Local App Oddjobb Launches to Help Users Get More Free Time
Salt Lake City—When Ryan Husk was a child, his mother was much fonder of spending time with her children than doing housework. If it was a nice day, Husk said, his mother would forgo the household chores in favor of spending the day at the zoo with her children. The result? The zoo is still Husk’s favorite place to be. And the housework often remained undone.
Now, Husk wants to make it possible for people to do both: enjoy their free time AND get the pesky items on their to-do lists done. He had the idea to create an open mobile marketplace where people could put up their odd jobs and pay others to do them, thus freeing them to go to the zoo, exercise their entrepreneurial talents, build a ship in a bottle, take tennis lessons, or do whatever else would please them.
“My mom would totally have used this app if it was out there. I have these great memories because my mom wanted to spend time with her kids and not doing chores,” said Husk. “If you can accomplish both things you need to and spend time doing the things you want to, we’d all have a happier life. That’s been my dream from the get-go.”
Husk and co-founder Braden Rindlisbacher’s app, Oddjobb, is launching today. The way the app works is simple. iPhone users can download the app for free, create a profile, and put up jobs they need done at the price point they’re willing to pay. Other people who have the time and inclination to, say, walk a dog, bake a cake, or weed a yard, can peruse the open jobs and claim one. When both parties agree that a job has been fulfilled, the doer is paid. Both parties then rate one another on a five-star scale depending on how good their experience was, and then both are free to post up or claim other jobs.
Oddjobb has been beta tested since April, and Husk said that the feedback from that beta test has been employed to create as streamlined of an experience as possible. He calls it KSL.com or Craigslist married with the ease of use and security of using an app. There’s no anonymity—everyone who uses the app has a rating (which is mandatory after each job for both the job-poster and doer), and Oddjobb also offers premium background checks, to create a feeling of comfort and security within its community. If anyone does shoddy work, their star rating goes down. And if it goes down under three stars, the user is suspended.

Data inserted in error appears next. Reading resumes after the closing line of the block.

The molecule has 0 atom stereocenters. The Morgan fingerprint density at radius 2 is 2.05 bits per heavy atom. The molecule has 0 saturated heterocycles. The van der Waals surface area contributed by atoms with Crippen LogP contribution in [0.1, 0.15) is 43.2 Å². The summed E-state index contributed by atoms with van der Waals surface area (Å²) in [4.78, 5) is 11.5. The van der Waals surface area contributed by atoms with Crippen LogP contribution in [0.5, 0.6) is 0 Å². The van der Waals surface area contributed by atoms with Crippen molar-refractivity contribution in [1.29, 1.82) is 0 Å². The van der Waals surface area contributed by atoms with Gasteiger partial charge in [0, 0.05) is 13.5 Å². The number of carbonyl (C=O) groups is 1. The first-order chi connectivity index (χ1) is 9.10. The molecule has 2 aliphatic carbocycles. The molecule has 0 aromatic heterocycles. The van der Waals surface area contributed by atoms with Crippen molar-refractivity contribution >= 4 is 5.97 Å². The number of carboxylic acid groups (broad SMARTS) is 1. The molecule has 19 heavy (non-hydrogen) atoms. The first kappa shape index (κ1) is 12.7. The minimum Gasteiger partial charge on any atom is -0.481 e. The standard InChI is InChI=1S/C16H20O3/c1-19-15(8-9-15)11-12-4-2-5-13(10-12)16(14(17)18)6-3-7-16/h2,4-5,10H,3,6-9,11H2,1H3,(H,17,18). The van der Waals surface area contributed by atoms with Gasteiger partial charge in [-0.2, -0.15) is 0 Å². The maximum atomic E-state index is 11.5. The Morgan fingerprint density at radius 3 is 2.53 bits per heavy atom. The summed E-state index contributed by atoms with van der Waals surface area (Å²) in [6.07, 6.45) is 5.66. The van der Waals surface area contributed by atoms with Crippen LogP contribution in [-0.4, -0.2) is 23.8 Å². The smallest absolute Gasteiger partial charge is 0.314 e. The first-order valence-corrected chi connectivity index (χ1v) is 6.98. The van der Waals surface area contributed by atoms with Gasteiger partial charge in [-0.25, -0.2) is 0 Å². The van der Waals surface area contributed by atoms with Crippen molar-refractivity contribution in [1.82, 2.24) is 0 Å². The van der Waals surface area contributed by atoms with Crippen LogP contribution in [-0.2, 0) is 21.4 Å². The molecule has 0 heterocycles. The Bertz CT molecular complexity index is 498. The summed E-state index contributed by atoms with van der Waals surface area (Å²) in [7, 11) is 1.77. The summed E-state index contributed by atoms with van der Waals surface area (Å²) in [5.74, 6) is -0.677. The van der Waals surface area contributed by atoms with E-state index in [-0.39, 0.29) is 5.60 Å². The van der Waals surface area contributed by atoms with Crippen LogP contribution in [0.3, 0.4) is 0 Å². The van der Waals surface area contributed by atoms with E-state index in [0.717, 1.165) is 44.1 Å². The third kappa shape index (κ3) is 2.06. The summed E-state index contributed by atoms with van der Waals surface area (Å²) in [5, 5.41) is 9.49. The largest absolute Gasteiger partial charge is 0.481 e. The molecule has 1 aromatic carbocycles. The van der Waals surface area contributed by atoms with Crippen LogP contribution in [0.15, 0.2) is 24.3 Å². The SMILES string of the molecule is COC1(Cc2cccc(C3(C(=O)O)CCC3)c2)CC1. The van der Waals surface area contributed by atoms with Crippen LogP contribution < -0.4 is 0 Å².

Oddjobb itself gets 20 percent of a job’s funds, but those are taken off the top: a $100 job will post up as an $80 job, for instance. The percentage, Husk said, is the same or lower than other, similar apps charge. To streamline payment, the money offered immediately goes on hold when a user posts a job, ensuring that nobody gets stiffed for the work they do. When both parties agree the work has been done, the money goes to the job-doer—and if there’s any funny business, Oddjobb will take the users through dispute resolution.
“I think the dream for Oddjobb is to give people a way to do what they want with their time,” said Husk. “I want it to be a company that people feel safe and comfortable with, that’ll become an everyday part of their life.”
It’s been a year to the day since Husk first partnered with his first investor. He said it’s been a whirlwind since the idea to create Oddjobb first sprouted in his brain—from finding an app developer to partnering with Rindlisbacher to beta testing and now, launching the app itself. Husk credited the Oddjobb team—especially Rindlisbacher, whom Husk said is most responsible for creating and streamlining the brand—for its success within that time. “Without them, [Oddjobb] would just be an idea in my head and some sketches in Photoshop,” laughed Husk.
Even with all the work it’s taken in such a short time to get the app off the ground, the team has thought about the app’s future, as well. An Android version is in the works, and, should the app perform well in Salt Lake City, then Phoenix, Denver, Seattle and Dallas would be coming up next—either one at a time or all at once, depending on how quickly Oddjobb is embraced.
“I think everyone can identify with this idea of being never caught up. There’s really an opportunity for people whose time is more valuable to them. They can post their jobs and have their own weekends or evenings back,” said Husk. “Then there are people who don’t want to work the traditional 9-5 and they can do this. There are people who only want to work when they feel like it; they want their own schedule and availability rather than a standard work schedule. So we want to give these two groups of people a way to enhance their lives and have a great time.”